Founded in 1965 by the State University of New York Board of Trustees, the College at Old Westbury began in 1968 at Planting Fields, the former Coe Estate and arboretum located in Oyster Bay, New York. In 1971, the College moved to its present Old Westbury site - the estate formerly owned by agriculturalist, industrialist, sportsman and philanthropist F. Ambrose Clark.
The College has been led by four permanent presidents and three acting presidents. Dr. Harris Wofford, Associate Director of the Peace Corps in Ethiopia, served from 1966 to 1969. Dr. John Maguire was appointed in 1970 and served until 1981. After an interim year during which Dr. James Hall, president of SUNY Empire State College, served as acting president, Dr. Clyde Wingfield was appointed in 1982. He left in 1985, and Cornelius Robbins served as acting president for three weeks. Ulric Haynes, Jr., the former United States Ambassador to Algeria, was acting president for a year beginning in August 1985. From 1986 through the end of the 1997-98 academic year, the college was served by Dr. L. Eudora Pettigrew. From 1998-1999, Dr. W. Hubert Keen served as interim president. In September 1999, current President Dr. Calvin O. Butts, III was appointed.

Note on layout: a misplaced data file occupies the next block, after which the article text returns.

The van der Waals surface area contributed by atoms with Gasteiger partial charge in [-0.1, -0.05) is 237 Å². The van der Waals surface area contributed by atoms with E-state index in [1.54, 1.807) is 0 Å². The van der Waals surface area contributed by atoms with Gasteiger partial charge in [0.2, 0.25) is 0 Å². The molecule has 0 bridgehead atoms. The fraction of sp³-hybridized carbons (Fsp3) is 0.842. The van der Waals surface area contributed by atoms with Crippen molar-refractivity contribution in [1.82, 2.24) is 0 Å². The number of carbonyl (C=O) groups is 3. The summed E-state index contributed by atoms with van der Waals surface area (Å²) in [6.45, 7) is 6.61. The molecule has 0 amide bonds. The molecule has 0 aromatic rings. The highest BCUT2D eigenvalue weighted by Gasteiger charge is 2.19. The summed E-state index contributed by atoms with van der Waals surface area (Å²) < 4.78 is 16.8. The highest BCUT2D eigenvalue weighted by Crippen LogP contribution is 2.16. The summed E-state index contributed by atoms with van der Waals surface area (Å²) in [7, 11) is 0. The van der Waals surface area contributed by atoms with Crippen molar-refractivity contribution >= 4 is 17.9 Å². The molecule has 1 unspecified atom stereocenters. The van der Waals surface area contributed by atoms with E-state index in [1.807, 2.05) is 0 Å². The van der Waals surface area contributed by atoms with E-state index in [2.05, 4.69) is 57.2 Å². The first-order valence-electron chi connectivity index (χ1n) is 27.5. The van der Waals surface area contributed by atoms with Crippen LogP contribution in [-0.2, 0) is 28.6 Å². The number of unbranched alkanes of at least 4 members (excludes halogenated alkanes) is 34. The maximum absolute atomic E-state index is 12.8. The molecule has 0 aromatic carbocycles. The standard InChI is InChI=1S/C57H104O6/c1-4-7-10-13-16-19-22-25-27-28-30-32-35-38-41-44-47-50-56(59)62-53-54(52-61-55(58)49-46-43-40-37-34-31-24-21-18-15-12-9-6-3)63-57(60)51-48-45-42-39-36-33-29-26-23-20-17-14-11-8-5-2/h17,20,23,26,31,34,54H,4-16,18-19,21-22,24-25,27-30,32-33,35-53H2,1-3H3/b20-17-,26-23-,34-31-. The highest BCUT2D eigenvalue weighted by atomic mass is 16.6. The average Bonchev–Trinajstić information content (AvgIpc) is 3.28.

The College was originally envisioned by then SUNY Chancellor Samuel B. Gould as an experimental college, innovative in curricula, procedures and academic policies. The first class of 85 students, recruited from across the nation, arrived in September 1968. Following a turbulent year, the president announced his resignation, and State University officials appointed a commission to examine the College's progress. The commission issued a report that caused the SUNY Board of Trustees to reorganize the College.
In fall, 1971 the College opened with a new president, Dr. John Maguire, a revised educational direction and a student enrollment of 571. Known as Old Westbury II, the College sought to organize the curriculum around a critical analysis of fundamental issues in American society and to establish a form of college government that involved mutual responsibility and action among faculty, students and staff on a broad range of decisions basic to the life of the College.